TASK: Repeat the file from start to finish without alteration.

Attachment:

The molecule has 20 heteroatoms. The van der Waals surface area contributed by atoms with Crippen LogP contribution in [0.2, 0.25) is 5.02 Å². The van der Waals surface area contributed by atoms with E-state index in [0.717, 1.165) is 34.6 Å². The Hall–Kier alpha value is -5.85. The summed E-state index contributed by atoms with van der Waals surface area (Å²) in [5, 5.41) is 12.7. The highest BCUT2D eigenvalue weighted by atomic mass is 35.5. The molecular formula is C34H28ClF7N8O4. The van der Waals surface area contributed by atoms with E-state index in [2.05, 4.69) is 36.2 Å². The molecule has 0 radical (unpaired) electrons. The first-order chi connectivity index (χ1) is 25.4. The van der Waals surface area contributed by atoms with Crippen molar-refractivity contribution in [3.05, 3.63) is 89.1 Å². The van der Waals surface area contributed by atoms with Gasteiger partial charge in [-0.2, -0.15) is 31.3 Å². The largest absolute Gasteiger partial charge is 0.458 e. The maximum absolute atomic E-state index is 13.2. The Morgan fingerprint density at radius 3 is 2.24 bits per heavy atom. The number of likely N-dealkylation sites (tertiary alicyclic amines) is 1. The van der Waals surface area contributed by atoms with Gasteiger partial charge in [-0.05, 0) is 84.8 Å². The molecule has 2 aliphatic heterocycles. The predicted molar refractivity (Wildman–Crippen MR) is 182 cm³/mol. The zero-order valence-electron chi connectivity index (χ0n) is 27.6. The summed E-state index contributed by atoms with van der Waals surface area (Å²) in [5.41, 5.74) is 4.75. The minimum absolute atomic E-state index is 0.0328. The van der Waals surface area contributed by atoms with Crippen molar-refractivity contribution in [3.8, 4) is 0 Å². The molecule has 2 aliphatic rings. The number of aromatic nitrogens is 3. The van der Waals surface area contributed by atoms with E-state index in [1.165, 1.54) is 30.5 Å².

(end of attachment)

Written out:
The molecule has 20 heteroatoms. The van der Waals surface area contributed by atoms with Crippen LogP contribution in [0.2, 0.25) is 5.02 Å². The van der Waals surface area contributed by atoms with E-state index in [0.717, 1.165) is 34.6 Å². The Hall–Kier alpha value is -5.85. The summed E-state index contributed by atoms with van der Waals surface area (Å²) in [5, 5.41) is 12.7. The highest BCUT2D eigenvalue weighted by atomic mass is 35.5. The molecular formula is C34H28ClF7N8O4. The van der Waals surface area contributed by atoms with E-state index in [2.05, 4.69) is 36.2 Å². The molecule has 0 radical (unpaired) electrons. The first-order chi connectivity index (χ1) is 25.4. The van der Waals surface area contributed by atoms with Crippen molar-refractivity contribution in [3.05, 3.63) is 89.1 Å². The van der Waals surface area contributed by atoms with Gasteiger partial charge in [-0.2, -0.15) is 31.3 Å². The largest absolute Gasteiger partial charge is 0.458 e. The maximum absolute atomic E-state index is 13.2. The Morgan fingerprint density at radius 3 is 2.24 bits per heavy atom. The number of likely N-dealkylation sites (tertiary alicyclic amines) is 1. The van der Waals surface area contributed by atoms with Gasteiger partial charge in [-0.05, 0) is 84.8 Å². The molecule has 2 aliphatic heterocycles. The predicted molar refractivity (Wildman–Crippen MR) is 182 cm³/mol. The zero-order valence-electron chi connectivity index (χ0n) is 27.6. The summed E-state index contributed by atoms with van der Waals surface area (Å²) in [5.41, 5.74) is 4.75. The minimum absolute atomic E-state index is 0.0328. The van der Waals surface area contributed by atoms with Crippen molar-refractivity contribution in [3.8, 4) is 0 Å². The molecule has 2 aliphatic rings. The number of aromatic nitrogens is 3. The van der Waals surface area contributed by atoms with E-state index in [1.165, 1.54) is 30.5 Å².